In my research career, I have confronted significant challenges demanding creativity and perseverance. One major obstacle I encountered was the limited access to reliable data and resources in low- and middle-income countries. To overcome this, I established partnerships with local institutions and utilized technology for remote data collection and analysis, which helped mitigate resource constraints.

Another complex aspect of my research was navigating ethical and cultural sensitivities, particularly in diverse cultural settings involving vulnerable populations. To address this, I made sure to adhere to high ethical standards and actively engage with the communities I was studying. This approach ensured that my research was culturally appropriate and ethically sound. Additionally, conducting research in variable and unpredictable field conditions required me to adopt adaptable approaches and maintain robust communication channels with my field teams.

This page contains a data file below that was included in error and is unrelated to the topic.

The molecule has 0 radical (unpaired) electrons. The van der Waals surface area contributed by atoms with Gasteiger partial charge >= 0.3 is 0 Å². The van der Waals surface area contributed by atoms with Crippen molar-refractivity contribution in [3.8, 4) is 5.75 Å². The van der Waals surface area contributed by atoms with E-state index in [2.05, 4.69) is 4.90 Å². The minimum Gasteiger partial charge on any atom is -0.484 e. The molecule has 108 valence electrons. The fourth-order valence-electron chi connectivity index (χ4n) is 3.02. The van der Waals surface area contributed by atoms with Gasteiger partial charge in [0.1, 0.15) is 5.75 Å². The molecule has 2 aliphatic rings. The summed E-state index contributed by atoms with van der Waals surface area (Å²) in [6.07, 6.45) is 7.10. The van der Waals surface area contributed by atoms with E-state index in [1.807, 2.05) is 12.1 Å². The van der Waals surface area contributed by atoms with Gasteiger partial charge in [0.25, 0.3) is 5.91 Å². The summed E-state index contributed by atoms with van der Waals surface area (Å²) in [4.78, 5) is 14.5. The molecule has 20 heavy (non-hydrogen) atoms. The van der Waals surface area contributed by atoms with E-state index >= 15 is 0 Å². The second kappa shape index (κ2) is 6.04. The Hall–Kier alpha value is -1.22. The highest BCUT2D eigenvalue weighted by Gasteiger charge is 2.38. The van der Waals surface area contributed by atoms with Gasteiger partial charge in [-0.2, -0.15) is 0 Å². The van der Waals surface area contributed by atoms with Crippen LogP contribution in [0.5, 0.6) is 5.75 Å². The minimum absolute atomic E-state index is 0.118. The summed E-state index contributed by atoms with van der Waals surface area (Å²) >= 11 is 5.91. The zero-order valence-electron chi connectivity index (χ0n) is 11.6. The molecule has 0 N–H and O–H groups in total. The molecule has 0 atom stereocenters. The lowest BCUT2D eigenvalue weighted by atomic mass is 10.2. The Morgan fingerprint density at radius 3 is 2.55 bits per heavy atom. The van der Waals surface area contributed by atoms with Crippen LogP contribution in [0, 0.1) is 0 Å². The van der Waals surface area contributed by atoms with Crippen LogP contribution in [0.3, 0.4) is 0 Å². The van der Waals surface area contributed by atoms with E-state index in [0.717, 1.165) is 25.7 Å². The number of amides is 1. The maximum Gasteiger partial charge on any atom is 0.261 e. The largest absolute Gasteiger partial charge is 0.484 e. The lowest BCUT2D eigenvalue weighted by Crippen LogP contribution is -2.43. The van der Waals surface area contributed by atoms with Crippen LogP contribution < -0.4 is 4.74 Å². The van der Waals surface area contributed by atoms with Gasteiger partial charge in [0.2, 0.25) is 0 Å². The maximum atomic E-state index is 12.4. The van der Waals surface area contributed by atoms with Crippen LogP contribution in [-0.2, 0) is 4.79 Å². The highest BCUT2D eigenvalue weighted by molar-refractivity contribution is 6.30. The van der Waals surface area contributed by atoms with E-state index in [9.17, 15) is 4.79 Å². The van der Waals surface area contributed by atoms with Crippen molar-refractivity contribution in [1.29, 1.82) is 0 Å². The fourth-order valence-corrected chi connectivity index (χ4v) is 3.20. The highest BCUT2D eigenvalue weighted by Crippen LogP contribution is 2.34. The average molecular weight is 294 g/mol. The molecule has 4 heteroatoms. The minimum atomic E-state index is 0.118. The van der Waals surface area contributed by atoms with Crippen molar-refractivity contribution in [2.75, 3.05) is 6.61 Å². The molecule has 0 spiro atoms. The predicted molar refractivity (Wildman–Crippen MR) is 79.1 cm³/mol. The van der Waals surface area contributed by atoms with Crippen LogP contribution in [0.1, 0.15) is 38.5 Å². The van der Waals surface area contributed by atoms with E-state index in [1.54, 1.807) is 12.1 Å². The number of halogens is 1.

One of the challenges I encountered was translating my research findings into practical interventions and policies. This was due to gaps between researchers, policymakers, and practitioners. To bridge these gaps, I focused on disseminating my findings through policy briefs and involving stakeholders from the beginning of the research process. This ensured that my research had relevance and could be translated into actionable steps. Furthermore, promoting sustainability in my research involved various strategies such as capacity building, community empowerment, and advocating for the integration of successful interventions into existing systems.

Overall, these challenges have emphasized the importance of collaboration, ethical rigor, adaptability, effective communication, and sustainability in my research endeavours. Achieving SDGs in my research field promises a world of food security, health, economic stability, gender equality, and effective partnerships, creating a sustainable and equitable future.